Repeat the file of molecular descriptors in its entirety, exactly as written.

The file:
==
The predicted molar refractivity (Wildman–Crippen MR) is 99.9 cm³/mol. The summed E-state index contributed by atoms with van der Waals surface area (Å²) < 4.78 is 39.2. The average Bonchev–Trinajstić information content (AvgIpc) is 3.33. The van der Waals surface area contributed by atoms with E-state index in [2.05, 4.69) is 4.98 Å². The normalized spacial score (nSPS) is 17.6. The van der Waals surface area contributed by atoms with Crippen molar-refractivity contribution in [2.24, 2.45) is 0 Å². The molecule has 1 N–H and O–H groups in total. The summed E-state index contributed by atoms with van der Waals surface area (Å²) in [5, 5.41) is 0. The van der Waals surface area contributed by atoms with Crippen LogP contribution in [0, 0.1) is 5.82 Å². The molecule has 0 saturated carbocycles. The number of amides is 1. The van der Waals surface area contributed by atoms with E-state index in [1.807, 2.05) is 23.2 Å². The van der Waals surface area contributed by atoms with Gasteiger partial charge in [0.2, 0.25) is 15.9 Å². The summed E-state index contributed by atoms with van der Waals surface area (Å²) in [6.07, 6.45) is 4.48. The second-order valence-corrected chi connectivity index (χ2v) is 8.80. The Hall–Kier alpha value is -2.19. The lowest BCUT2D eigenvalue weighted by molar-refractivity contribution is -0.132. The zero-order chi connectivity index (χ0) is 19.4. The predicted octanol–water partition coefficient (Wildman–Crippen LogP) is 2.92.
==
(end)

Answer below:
The predicted molar refractivity (Wildman–Crippen MR) is 99.9 cm³/mol. The summed E-state index contributed by atoms with van der Waals surface area (Å²) < 4.78 is 39.2. The average Bonchev–Trinajstić information content (AvgIpc) is 3.33. The van der Waals surface area contributed by atoms with E-state index in [2.05, 4.69) is 4.98 Å². The normalized spacial score (nSPS) is 17.6. The van der Waals surface area contributed by atoms with Crippen molar-refractivity contribution in [2.24, 2.45) is 0 Å². The molecule has 1 N–H and O–H groups in total. The summed E-state index contributed by atoms with van der Waals surface area (Å²) in [5, 5.41) is 0. The van der Waals surface area contributed by atoms with Crippen LogP contribution in [0, 0.1) is 5.82 Å². The molecule has 0 saturated carbocycles. The number of amides is 1. The van der Waals surface area contributed by atoms with E-state index in [1.807, 2.05) is 23.2 Å². The van der Waals surface area contributed by atoms with Gasteiger partial charge in [0.2, 0.25) is 15.9 Å². The summed E-state index contributed by atoms with van der Waals surface area (Å²) in [6.07, 6.45) is 4.48. The second-order valence-corrected chi connectivity index (χ2v) is 8.80. The Hall–Kier alpha value is -2.19. The lowest BCUT2D eigenvalue weighted by molar-refractivity contribution is -0.132. The zero-order chi connectivity index (χ0) is 19.4. The predicted octanol–water partition coefficient (Wildman–Crippen LogP) is 2.92.